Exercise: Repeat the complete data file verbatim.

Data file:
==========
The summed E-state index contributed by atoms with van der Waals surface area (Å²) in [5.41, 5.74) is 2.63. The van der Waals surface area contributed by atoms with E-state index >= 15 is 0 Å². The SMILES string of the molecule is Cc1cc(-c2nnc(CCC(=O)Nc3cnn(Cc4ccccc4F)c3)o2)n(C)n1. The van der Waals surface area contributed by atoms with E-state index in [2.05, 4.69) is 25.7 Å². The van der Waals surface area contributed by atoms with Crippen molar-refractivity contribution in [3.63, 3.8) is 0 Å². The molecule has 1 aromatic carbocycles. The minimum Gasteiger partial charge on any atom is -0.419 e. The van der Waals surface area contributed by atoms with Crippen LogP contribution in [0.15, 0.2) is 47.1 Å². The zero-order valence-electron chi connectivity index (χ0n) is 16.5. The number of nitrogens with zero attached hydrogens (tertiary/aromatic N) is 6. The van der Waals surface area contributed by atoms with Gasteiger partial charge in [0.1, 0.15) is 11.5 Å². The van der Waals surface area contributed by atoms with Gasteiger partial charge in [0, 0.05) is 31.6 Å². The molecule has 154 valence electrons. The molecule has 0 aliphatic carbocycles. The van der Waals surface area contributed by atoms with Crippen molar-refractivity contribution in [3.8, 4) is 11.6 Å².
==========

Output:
The summed E-state index contributed by atoms with van der Waals surface area (Å²) in [5.41, 5.74) is 2.63. The van der Waals surface area contributed by atoms with E-state index >= 15 is 0 Å². The SMILES string of the molecule is Cc1cc(-c2nnc(CCC(=O)Nc3cnn(Cc4ccccc4F)c3)o2)n(C)n1. The van der Waals surface area contributed by atoms with E-state index in [2.05, 4.69) is 25.7 Å². The van der Waals surface area contributed by atoms with Crippen molar-refractivity contribution in [3.63, 3.8) is 0 Å². The molecule has 1 aromatic carbocycles. The minimum Gasteiger partial charge on any atom is -0.419 e. The van der Waals surface area contributed by atoms with Crippen LogP contribution in [0.15, 0.2) is 47.1 Å². The zero-order valence-electron chi connectivity index (χ0n) is 16.5. The number of nitrogens with zero attached hydrogens (tertiary/aromatic N) is 6. The van der Waals surface area contributed by atoms with Gasteiger partial charge in [0.1, 0.15) is 11.5 Å². The van der Waals surface area contributed by atoms with Gasteiger partial charge in [0, 0.05) is 31.6 Å². The molecule has 154 valence electrons. The molecule has 0 aliphatic carbocycles. The van der Waals surface area contributed by atoms with Crippen molar-refractivity contribution in [3.8, 4) is 11.6 Å².